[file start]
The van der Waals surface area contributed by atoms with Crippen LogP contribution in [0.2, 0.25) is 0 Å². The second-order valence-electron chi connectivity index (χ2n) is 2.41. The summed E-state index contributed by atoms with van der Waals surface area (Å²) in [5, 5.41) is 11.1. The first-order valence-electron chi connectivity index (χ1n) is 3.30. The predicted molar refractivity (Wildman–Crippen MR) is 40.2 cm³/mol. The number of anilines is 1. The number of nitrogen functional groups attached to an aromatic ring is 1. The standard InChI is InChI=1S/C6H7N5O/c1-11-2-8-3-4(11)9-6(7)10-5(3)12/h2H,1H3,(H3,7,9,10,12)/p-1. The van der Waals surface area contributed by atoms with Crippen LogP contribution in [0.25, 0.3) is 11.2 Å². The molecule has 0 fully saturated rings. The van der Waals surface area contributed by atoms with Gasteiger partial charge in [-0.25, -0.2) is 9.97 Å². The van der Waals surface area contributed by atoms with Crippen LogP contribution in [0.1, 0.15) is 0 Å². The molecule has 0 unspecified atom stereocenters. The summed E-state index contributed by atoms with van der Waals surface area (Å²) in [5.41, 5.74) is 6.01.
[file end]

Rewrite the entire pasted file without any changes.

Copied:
The van der Waals surface area contributed by atoms with Crippen LogP contribution in [0.2, 0.25) is 0 Å². The second-order valence-electron chi connectivity index (χ2n) is 2.41. The summed E-state index contributed by atoms with van der Waals surface area (Å²) in [5, 5.41) is 11.1. The first-order valence-electron chi connectivity index (χ1n) is 3.30. The predicted molar refractivity (Wildman–Crippen MR) is 40.2 cm³/mol. The number of anilines is 1. The number of nitrogen functional groups attached to an aromatic ring is 1. The standard InChI is InChI=1S/C6H7N5O/c1-11-2-8-3-4(11)9-6(7)10-5(3)12/h2H,1H3,(H3,7,9,10,12)/p-1. The van der Waals surface area contributed by atoms with Crippen LogP contribution in [0.25, 0.3) is 11.2 Å². The molecule has 0 fully saturated rings. The van der Waals surface area contributed by atoms with Gasteiger partial charge in [-0.25, -0.2) is 9.97 Å². The van der Waals surface area contributed by atoms with Crippen LogP contribution in [0.1, 0.15) is 0 Å². The molecule has 0 unspecified atom stereocenters. The summed E-state index contributed by atoms with van der Waals surface area (Å²) in [5.41, 5.74) is 6.01.